A man in a search-and-rescue boat floats through the debris field after a deadly mudslide near Oso, Washington, on March 25, 2014.
A man in a search-and-rescue boat floats through the debris field after a deadly mudslide near Oso, Washington, on March 25, 2014. (Matt M. McKnight)

Washington state’s unique topography and geology makes it ripe for a variety of natural threats — from floods and wildfires to dangerous lahars from nearby volcanoes, like Mount Rainier or Mount Baker. But the state’s rugged terrain makes it particularly susceptible to landslide hazards.

Washington is one of the most landslide-prone states in the country, the state Department of Natural Resources (DNR) says. The Washington Geological Survey has an inventory of more than 58,000 known landslides in it — and that accounts for records from only about 10 percent of the state that the agency has systematically mapped so far, Slaughter said.

Slaughter’s team is in the process of mapping out the entire state using LIDAR technology, which creates a high-resolution topographic image of the Earth’s surface. That can give state and local officials a better idea of what areas might be susceptible for future landslides and “help people make better decisions,” he said, as opposed to relying on outdated maps and firsthand accounts of previous landslide occurrences.

Pierce County is one of the areas the state DNR has finished mapping and the resulting work actually revealed “much less risk than we’d built our map on previously,” said Mitch Brells, the county’s development engineering manager.

He said the new maps remove about 40,000 parcels from areas the county had previously designated as needing additional scrutiny for building permits and construction, because of the potential landslide risk. “To us, that’s good news because we don’t like permitting if we don’t have to,” he said.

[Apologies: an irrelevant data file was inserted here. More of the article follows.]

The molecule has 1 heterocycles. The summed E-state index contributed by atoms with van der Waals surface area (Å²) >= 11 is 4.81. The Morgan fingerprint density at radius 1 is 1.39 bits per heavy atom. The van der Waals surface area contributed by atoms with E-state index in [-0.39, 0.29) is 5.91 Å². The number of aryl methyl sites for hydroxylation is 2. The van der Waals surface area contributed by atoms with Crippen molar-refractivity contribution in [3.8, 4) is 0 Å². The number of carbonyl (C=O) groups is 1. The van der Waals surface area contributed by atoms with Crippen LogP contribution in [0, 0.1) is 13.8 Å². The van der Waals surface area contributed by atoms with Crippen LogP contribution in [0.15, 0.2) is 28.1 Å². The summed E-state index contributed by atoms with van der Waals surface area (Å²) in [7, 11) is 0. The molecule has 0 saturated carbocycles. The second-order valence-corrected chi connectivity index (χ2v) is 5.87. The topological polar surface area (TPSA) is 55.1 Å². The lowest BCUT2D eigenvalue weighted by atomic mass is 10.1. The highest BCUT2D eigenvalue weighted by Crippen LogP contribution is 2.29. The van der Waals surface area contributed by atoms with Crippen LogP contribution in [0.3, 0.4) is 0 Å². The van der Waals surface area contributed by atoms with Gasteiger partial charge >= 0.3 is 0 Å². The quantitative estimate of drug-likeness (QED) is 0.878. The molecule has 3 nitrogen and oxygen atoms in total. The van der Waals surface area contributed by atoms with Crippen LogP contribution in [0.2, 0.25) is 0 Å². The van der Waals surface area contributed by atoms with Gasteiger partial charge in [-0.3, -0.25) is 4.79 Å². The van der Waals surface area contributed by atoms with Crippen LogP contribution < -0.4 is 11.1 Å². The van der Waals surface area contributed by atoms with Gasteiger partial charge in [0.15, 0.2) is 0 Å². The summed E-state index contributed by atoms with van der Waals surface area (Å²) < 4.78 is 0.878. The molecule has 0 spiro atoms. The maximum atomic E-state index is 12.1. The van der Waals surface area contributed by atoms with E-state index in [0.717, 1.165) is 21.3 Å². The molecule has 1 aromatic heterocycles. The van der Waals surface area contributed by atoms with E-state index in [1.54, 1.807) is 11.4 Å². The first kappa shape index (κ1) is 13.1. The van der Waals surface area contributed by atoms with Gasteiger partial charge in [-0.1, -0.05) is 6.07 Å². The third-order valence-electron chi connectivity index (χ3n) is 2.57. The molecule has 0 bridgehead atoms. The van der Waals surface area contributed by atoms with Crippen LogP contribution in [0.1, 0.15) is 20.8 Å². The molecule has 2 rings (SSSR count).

In Seattle, city officials have a couple initiatives of their own to update local landslide maps, along with the DNR’s help through the new LIDAR technology. The city has been keeping landslide records since the late 1800s, said Susan Chang, Seattle’s geotechnical engineering group supervisor.

“By having a more accurate map, when people come in for permitting, we’re able to say with more accuracy whether or not they’re likely to have a landslide hazard area on their site or not,” Chang said. “And that determines the permitting path and how much scrutiny it gets.”

Municipal planners and builders say that if a piece of land is at risk for landslides, it doesn’t necessarily mean that it can’t be built on. Rather, it triggers more intensive review for building permits and geological assessments to ensure that whatever is built there is safe and doesn’t pose a risk to neighboring properties on a hillside.

“It’s pretty uncommon to find you can’t build there at all,” Pierce County’s Brells said. “Sometimes they have to do mitigation to eliminate the risk.”

That can simply mean removing water from a hillside by funneling it through a trench or pipe. But the requirements can be much more complex. “In some cases, a special foundation design is necessary — like putting a house on soldier piles or needle piles,” Brells said. “That’s a common thing we see.”

Landerholm said building his home on Perkins Lane “was the most difficult project I’ve ever done in my life” because of the engineering involved. To build into the hillside, he said, he had to drill 17-foot piles and also use I-beams for stability.

Today, there’s at least one new home under construction on Perkins Lane, and a handful of properties are listed for sale on the street.

“We call it the Malibu of Washington,” John Wellman, a broker who owns four of Windermere’s local real estate offices, said in reference to the waterfront city in Southern California known for its relaxed, upscale lifestyle. “It’s quiet. It’s the most tranquil place in the city, and as we grow and expand, people are really taking a second look.”